Zone-tailed Hawk returns to Cedar Key area

From: Rex Rowan <rexrowan@gmail.com>
To: Alachua County birding report

I got this email from the FWC’s Tiffany Black this afternoon:

“The Zone-tailed Hawk was seen again by both my boyfriend Scott and I yesterday morning (5/25/2014) for about 5-8 minutes, calling (a scream – definitely different than anything else around here), pretty high up over our back yard. Had a birder come over who works with the USFWS at the Lower Suwannee NWR and unfortunately he didn’t see it. Sadly, we still weren’t able to get any photos. Though it’s frustrating on the picture front, this is exciting, as I feel now it might be hanging around. I was sure it had left for good. Feel free to email or call for details, directions, etc. If anyone wants to come look either from my home or the adjacent scrub property, they are welcome.”

I get the impression that most birders didn’t take this sighting very seriously, or perhaps they were just waiting for someone else to verify it first. I’m not presently able to do that, but it would certainly be worth the trouble of an extended sky watch if the state’s first chaseable Zone-tailed Hawk were the reward.

Ms. Black writes, “I live at 7850 SW 126th Terrace, Cedar Key, FL, 32625. I am OK with people parking in the yard and looking around. They can come on the porch if they want. I don’t mind; I am a birder so I know the drill. Scott is my boyfriend and should be here. Now, to clarify, we did NOT see it yesterday, and the views from the Cedar Key Scrub State Reserve might afford better views.”

You can use an internet mapping program to find her address. The section of the Cedar Key Scrub State Reserve that she refers to is on State Road 24 about three and a half miles west of the junction with County Road 345. Here’s a map of the Reserve: http://www.floridastateparks.org/cedarkeyscrub/doc/additionalinformation/cks-cks_trail_map.pdf

Ms. Black’s email is tiffany.black@myfwc.com

Urgent bluebird situation! plus a couple of rare hawks

From: Rex Rowan <rexrowan@gmail.com>
To: Alachua County birding report

Florida Wildlife Care is caring for a solitary Eastern Bluebird chick described as “five minutes to fledging.” Do any of you know of a Gainesville-area bluebird box with young nearly ready to fledge, into which this chick can be placed? Please let me know as soon as possible.

People have been seeing a Monk Parakeet in the general vicinity of NW 43rd Street and NW 53rd Avenue. He escaped from captivity last June and his former owners either couldn’t recapture him or didn’t make the effort. His name is Rio. Keep an eye out for him if you’re in the vicinity of Hunter’s Crossing. Alas, as an escaped cage bird he is uncountable. Alachua County is still waiting for its first countable Monk Parakeets. The closest we came was in March-May 2005, when a pair of Monks built a nest on the tower at Waldo Road and NE 31st Avenue and then abandoned it and disappeared.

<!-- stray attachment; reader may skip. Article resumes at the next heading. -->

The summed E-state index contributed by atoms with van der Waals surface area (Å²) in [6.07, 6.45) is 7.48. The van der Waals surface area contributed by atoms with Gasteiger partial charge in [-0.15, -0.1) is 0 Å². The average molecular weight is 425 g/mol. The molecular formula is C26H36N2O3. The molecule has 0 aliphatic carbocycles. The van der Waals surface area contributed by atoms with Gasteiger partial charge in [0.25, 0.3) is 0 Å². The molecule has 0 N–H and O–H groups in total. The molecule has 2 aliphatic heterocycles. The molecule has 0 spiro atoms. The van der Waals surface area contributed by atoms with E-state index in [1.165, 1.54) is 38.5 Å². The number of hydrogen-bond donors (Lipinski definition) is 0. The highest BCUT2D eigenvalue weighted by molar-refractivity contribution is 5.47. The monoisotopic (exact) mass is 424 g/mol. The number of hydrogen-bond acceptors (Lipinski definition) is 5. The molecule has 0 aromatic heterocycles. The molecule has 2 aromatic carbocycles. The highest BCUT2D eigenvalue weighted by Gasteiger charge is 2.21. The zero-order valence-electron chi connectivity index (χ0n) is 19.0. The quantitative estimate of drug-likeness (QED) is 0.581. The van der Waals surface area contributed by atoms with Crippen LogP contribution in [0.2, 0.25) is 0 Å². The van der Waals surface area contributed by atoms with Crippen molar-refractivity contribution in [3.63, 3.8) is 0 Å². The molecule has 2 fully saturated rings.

An FWC biologist named Tiffany Black has reported a Zone-tailed Hawk about five miles inland from Cedar Key. She saw it on the 12th and 13th but not since then. She describes herself as an experienced birder who has seen Zone-tailed Hawks in Texas, has worked with the Hawk Migration Association of North America, and has seen several Short-tailed Hawks (the obvious species with which Zone-tailed might be confused in Florida) in the area without mistaking them for Zone-tailed Hawks. She describes the bird in question as dark bodied with long two-toned wings and a two-inch white stripe across its tail. She writes, “I live at 7850 SW 126th Terrace, Cedar Key, FL, 32625. I am OK with people parking in the yard and looking around. They can come on the porch if they want. I don’t mind; I am a birder so I know the drill. :) Scott is my boyfriend and should be here. Now, to clarify, we did NOT see it [on the 14th], and the views from the Cedar Key Scrub State Reserve might afford better views.” She means the section of the Reserve that is along State Road 24, about three and a half miles after the junction with County Road 345.

However, speaking of Short-tailed Hawks, Ignacio Rodriguez and Cristobal Pizarro found one at La Chua on the 6th, and John Hintermister and Felicia Lee saw the same bird (presumably) on the 11th and had it in view for several minutes as it soared over Alachua Sink. John wrote, “This was a dark morph bird. I saw a dark morph in the same spot last spring on 05/08/2013. The body,head and neck and the underwing coverts were black. The flight feathers and the tail were light gray. The tail had a dark terminal band. The secondaries and inner primaries were dark tipped and the outer primaries were dark.”

A couple of interesting bird-related stories from the New York Times: the clash of tradition with new technology in the World Series of Birding here, and a brief note about the discovery that radio signals can throw migrating birds off track, here.

Two weeks from this Sunday is June 1st. Seems to me that something happens then, but I can’t quite call it to mind….

Remember that bluebird!